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The Newsletter of The North Texas Skeptics
Volume 3 Number 2 www.ntskeptics.org March/April 1989

In this month's issue:

NTS News and Events

A mail-in ballot for the January meeting confirmed several important changes in our organization. NTS will soon become a Texas non-profit corporation, with only one class of membership. After incorporation, all present members, both Fellows and Associates will become voting members. Current memberships will be renewed under a new dues structure as they expire. Given the growth in our membership and the expansion of our activities, we think the more formal corporate organization will serve us best.

The following members of the Board of Directors were elected:

John A. Thomas Chair
Mel Zemek Co-chair
Mark Meyer Secretary & Treasurer
R. A. Dousette Newsletter

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NTS February Program on Shamanism

Prof. Joe Barnhart and Dr. Ray Toledo of the University of North Texas presented our February program on the subject of shamanism.

"Shaman" is a generic term describing non-institutionalized, divinely guided healers or magicians. Prof. Barnhart has long had an interest in shamanistic practice because of his studies of religion and religious movements. He has a special interest in the electronic shamans of present-day America, such as the Rev. Oral Roberts. Dr. Toledo is a medical doctor who has undertaken a study of shamanistic folk healers, particularly in his native Mexico.

These mutual and complementary interests led Barnhart and Toledo to explore the practices of the modern shamans of Mexico. They described their recent investigations in Mexico, and showed videotape of sessions with five healers.

Shamanism is, of course, a pseudoscience at best. But do the shamanistic healers fill a need? Dr. Toledo pointed out that good medical care is not evenly distributed in Mexico. This, coupled with deep-seated religious and magical beliefs among poorly-educated persons, leads many Mexicans to use the services of the shaman. Many consult medical doctors first, and if not satisfied, see the healer. The poorest persons may never even con-suit a doctor. Some shamans are religious healers, some esoteric in orientation, but most mix a variety of beliefs. Most use what psychologists would call imagery, relaxation and feedback techniques. All understand the culture in which they live and practice, and all touch their patients off en and address their fears.

The shamans tend to treat those self-limiting or psychosomatic complaints that fill the offices of the modern general practicioner, and turn away those with obvious acute illness which they sense they cannot deal with.

Dr. Toledo believes that medical science has neglected the social and subjective aspects of healing, and that this is the attraction of the shaman. To say that a complaint is self-limiting or psychomatic does not mean that it is insignificant to the patient. His suffering may be real, and should be dealt with directly.

The audience packed the meeting room and many present had questions or comments. One questioner suggested that shamanistic healing was just as valid as medical healing. Dr. Toledo was careful to make the distinction between the subjective and the objective here. The shaman Is doing nothing objectively; everything takes place In the patient's head. The crucial point is that subjective suffering is as real a problem for the patient as the objective organic disorder.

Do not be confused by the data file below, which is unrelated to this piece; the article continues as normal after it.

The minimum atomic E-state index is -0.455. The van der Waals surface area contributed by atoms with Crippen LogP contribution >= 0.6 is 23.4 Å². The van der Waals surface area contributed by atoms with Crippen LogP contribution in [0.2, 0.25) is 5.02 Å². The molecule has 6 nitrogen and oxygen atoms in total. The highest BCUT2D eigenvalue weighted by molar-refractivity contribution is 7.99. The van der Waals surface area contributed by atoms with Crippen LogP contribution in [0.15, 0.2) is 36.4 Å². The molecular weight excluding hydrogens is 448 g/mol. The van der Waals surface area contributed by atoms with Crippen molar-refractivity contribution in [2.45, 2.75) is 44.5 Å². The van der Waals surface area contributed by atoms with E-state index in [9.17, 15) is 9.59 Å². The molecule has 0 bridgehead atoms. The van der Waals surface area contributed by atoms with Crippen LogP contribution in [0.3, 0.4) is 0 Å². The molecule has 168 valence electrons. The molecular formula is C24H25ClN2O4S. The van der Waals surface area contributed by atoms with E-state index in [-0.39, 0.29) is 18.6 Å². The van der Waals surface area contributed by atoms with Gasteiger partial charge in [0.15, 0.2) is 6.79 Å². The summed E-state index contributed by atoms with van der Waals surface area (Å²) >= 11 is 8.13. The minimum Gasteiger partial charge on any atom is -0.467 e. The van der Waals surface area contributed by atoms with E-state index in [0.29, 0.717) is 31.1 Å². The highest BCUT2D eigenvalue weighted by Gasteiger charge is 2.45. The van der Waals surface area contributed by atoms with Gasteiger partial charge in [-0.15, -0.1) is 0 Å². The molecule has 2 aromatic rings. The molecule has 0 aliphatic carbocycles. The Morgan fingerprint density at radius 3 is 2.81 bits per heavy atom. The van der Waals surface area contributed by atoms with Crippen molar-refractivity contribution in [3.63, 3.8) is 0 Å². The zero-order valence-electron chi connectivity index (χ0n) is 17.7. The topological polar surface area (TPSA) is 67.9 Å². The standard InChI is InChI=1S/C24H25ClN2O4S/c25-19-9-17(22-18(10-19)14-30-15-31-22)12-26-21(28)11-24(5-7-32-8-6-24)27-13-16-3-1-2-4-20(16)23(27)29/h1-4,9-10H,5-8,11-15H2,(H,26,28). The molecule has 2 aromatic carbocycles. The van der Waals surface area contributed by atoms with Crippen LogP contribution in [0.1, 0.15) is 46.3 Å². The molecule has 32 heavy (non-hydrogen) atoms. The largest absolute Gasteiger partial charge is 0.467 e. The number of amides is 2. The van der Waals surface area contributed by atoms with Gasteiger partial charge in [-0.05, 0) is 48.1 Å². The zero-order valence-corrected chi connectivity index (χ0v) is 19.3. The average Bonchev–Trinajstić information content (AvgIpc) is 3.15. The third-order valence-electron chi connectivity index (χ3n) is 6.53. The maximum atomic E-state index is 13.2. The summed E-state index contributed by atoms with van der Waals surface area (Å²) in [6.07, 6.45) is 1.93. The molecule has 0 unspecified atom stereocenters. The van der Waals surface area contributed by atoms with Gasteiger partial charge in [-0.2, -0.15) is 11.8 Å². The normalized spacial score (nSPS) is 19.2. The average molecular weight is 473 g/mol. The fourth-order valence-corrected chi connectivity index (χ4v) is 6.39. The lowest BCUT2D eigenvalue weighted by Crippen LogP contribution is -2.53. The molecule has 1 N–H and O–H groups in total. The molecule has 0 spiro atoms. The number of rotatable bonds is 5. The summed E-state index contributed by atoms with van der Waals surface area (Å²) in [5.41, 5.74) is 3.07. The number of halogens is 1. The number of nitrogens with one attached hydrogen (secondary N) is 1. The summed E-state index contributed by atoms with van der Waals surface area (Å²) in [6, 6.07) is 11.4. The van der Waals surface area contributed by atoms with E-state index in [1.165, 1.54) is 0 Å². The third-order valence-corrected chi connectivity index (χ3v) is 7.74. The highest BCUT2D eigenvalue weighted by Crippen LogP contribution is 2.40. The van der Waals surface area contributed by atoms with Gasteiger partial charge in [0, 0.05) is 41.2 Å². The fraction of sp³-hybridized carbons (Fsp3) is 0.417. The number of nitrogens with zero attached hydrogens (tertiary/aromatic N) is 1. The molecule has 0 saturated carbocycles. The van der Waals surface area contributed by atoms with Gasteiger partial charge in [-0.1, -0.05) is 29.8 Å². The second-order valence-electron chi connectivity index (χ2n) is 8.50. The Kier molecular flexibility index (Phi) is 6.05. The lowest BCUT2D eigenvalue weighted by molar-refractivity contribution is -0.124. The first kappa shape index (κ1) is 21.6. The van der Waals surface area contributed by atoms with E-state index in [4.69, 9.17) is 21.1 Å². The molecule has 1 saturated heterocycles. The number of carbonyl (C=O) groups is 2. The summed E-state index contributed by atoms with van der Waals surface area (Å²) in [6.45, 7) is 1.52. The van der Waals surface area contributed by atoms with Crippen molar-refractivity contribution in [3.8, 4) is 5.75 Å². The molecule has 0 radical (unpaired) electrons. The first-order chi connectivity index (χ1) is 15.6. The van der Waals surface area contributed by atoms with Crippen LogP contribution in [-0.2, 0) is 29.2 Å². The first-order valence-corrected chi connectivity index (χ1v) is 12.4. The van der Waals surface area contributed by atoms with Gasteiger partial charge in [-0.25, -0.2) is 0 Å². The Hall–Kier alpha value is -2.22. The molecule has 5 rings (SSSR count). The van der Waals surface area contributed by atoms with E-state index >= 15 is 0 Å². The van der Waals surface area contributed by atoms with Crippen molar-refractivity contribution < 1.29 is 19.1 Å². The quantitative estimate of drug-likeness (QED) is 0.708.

We hope to have Prof. Barnhart return sometime to discuss at length the world of the shamanistic personality in present-day America.

March 19: We take a skeptical look at the Lifespring motivational program in Dallas, which some have called an "urban cult," and others have compared to est and Scientology. Former Llfesprlng member Karen Thorson will discuss the program's claims, and whether or not scientific evidence supports them.

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God, Darwin and the Dinosaurs

If you saw the Channel 13 Nova program February 20th on "God, Darwin and the Dinosaurs," you might have recognized NTS member Ron Hastings. Nova Included Ron's work on the Glen Rose dinosaur tracks in their program, and concluded with his remarks about creationism and education. If you didn't see it, you missed an excellent program.

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A Skeptic's Predictions for 1989

by Tim Gorski

  1. No extraterrestrial spacecraft or aliens will be recovered in 1989, though UFO enthusiasts will insist that the government is continuing to cover up such recovery in the past.
  2. James Randi will still be in possession of his $ 10,o()0 bounty for proof of paranormal abilities at the end of 1989.
  3. An entertainment celebrity will die, another will marry, and another will divorce in 1989.
  4. Dan Quayle will prove a source of embarrassment for George Bush in 1989.
  5. George Bush will be inaugurated without incident this month and will have a rather difficult first year as president.
  6. Congress will enact a pay raise for its members.
  7. The price of oil will finish the year no more than 10% changed from the first of the year.
  8. The Supreme Court will hand down an important decision concerning abortion in 1989.
  9. The Soviet Union will announce a major new peace initiative in 1989.
  10. The overall psychic prediction success rate as monitored by the North Texas Skeptics will be worse than the success rate of these predictions by a Skeptic